Back in 1991, when my daughter was eight and my son eleven, my family got to go to Ireland. Since it was my children’s first trip there, I wanted it to be special. I wanted to stay in special places. After much research(half the fun of travel for me), I stumbled across a castle in Ireland that had a B&B. Called Castle Matrix, it was about twenty miles south of Shannon, and had been renovated from a 15th century tower castle by a mad Renaissance man named Sean O’Driscoll. We were so lucky on that trip. Sean was still alive, and he spent our trip enchanting us with tales of his land, which had originally been a sacred site to the goddess Matres, and later the site where the first potato was planted in Ireland. He”d restored the castle to amazing condition, and collected not only an astounding library, but incredible artifacts(I held one of Napoleon’s death masks in my hand). We sat at his table in the old hall–with no electricity–until three in the morning talking about how one of the secrets to the true Holy Grail was hidden in the walls by the old Templars. Yes, that holy Grail. I heard the theory behind DaVinci Code years before the book hit.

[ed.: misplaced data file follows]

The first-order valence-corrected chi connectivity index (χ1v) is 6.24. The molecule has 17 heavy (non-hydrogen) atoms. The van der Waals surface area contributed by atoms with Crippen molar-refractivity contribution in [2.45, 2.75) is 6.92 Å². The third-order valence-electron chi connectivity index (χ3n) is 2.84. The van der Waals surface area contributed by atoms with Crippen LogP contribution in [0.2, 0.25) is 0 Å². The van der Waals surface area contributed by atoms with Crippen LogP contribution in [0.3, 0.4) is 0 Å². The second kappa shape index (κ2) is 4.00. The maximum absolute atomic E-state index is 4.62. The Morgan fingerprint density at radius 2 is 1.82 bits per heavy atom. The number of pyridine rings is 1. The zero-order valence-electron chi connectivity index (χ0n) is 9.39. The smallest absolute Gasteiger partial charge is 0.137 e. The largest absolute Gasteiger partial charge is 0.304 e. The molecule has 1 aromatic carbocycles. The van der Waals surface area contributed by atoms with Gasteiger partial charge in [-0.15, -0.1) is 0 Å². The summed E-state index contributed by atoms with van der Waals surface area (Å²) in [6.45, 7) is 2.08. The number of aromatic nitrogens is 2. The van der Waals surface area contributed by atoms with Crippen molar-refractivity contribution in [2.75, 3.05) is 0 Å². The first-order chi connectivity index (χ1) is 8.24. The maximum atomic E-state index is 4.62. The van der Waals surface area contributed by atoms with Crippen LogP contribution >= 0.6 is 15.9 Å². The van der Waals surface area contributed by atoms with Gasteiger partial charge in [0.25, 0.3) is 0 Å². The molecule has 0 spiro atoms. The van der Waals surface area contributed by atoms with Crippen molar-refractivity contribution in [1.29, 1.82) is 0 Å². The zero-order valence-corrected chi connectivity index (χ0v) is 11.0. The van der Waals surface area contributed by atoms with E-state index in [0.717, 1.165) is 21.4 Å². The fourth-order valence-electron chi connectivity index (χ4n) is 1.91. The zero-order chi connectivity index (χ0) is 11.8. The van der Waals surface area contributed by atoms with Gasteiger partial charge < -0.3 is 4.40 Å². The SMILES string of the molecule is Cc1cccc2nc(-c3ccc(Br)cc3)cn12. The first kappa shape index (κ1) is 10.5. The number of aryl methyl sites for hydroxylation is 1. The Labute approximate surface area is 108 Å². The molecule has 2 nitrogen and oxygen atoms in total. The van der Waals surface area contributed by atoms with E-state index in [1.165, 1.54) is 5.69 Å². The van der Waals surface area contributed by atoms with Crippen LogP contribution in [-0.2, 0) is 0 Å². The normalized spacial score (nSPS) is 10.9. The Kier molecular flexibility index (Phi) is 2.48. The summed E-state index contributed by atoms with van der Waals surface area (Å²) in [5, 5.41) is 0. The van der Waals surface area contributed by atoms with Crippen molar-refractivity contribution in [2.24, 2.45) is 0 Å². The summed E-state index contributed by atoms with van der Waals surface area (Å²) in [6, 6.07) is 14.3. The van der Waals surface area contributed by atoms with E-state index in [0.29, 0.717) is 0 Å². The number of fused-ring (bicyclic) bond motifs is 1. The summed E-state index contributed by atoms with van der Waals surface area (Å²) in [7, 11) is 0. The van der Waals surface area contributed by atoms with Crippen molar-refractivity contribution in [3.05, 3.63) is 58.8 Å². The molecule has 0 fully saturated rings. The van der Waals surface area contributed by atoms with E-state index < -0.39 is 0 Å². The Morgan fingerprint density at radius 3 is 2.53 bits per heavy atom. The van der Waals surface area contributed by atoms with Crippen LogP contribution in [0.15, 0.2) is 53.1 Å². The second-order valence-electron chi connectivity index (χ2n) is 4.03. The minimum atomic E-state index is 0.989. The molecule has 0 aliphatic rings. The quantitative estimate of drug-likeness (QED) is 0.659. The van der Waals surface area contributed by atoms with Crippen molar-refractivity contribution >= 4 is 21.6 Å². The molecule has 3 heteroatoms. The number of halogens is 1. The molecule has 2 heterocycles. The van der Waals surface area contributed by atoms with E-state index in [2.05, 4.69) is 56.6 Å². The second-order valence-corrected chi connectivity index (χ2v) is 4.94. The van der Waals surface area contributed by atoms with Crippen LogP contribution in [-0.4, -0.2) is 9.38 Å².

Anyway, at the time of our first visit, Sean had a three year old son named Kieran my childen immediately named “the fairy child.” It was easy to see why. He was small, delicate, with flaming red hair, and ears that had just a bit of a tip to them. Most amazing, he had the oldest, wisest dark eyes that were just a bit slanted. It was as if he’d seen it all before and was vastly amused. My kids adored him. I adored him. In the years since, I’ve been able to visit my friend Liz, Kieran’s mother and Sean’s widow when I’ve been in Ireland(sadly, she can no longer manage a B&B, but if you’re near the Castle, see if you can get a tour). The second time I visited, after a lapse of about five years, I admitted to my friends and authors Karyn Witmer and Kimberly Cates, who went with me, that I couldn’t wait to see how Kieran had grown. And then we got there, and I swear to you on my mother’s grave, that he hadn’t. Not a bit. Oh, he was taller, but he looked not at all older, except for those amazing quiet, watching eyes of his. He’d developed a very sly sense of humor and a passion for basketball. But he was still the fairy child.
I’ve been since, to see him gain even more height, but otherwise stay the same fairy child. Liz spent all her time preserving the castle that was Sean’s gift and Kieran’s inheritance. It’s been viciously difficult. But Kieran was her life.